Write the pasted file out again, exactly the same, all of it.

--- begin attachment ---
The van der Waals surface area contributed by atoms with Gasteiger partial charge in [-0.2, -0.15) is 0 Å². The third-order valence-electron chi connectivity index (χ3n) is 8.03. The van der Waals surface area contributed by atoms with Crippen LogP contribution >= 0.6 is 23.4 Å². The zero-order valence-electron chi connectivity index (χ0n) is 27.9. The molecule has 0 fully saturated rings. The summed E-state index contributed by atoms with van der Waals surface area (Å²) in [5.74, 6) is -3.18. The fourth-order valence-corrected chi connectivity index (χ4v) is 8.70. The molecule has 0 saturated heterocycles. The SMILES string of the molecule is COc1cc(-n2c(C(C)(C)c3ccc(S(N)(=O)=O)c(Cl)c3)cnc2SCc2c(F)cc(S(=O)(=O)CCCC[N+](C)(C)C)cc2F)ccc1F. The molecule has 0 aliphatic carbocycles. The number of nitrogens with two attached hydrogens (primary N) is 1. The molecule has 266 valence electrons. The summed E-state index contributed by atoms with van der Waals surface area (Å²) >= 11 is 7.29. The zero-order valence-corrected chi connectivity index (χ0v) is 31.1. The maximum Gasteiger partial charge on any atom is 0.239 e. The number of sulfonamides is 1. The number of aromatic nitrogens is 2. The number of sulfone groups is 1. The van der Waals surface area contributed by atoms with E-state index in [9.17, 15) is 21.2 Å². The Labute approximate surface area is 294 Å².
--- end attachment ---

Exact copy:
The van der Waals surface area contributed by atoms with Gasteiger partial charge in [-0.2, -0.15) is 0 Å². The third-order valence-electron chi connectivity index (χ3n) is 8.03. The van der Waals surface area contributed by atoms with Crippen LogP contribution >= 0.6 is 23.4 Å². The zero-order valence-electron chi connectivity index (χ0n) is 27.9. The molecule has 0 fully saturated rings. The summed E-state index contributed by atoms with van der Waals surface area (Å²) in [5.74, 6) is -3.18. The fourth-order valence-corrected chi connectivity index (χ4v) is 8.70. The molecule has 0 saturated heterocycles. The SMILES string of the molecule is COc1cc(-n2c(C(C)(C)c3ccc(S(N)(=O)=O)c(Cl)c3)cnc2SCc2c(F)cc(S(=O)(=O)CCCC[N+](C)(C)C)cc2F)ccc1F. The molecule has 0 aliphatic carbocycles. The number of nitrogens with two attached hydrogens (primary N) is 1. The molecule has 266 valence electrons. The summed E-state index contributed by atoms with van der Waals surface area (Å²) >= 11 is 7.29. The zero-order valence-corrected chi connectivity index (χ0v) is 31.1. The maximum Gasteiger partial charge on any atom is 0.239 e. The number of sulfonamides is 1. The number of aromatic nitrogens is 2. The number of sulfone groups is 1. The van der Waals surface area contributed by atoms with E-state index in [9.17, 15) is 21.2 Å². The Labute approximate surface area is 294 Å².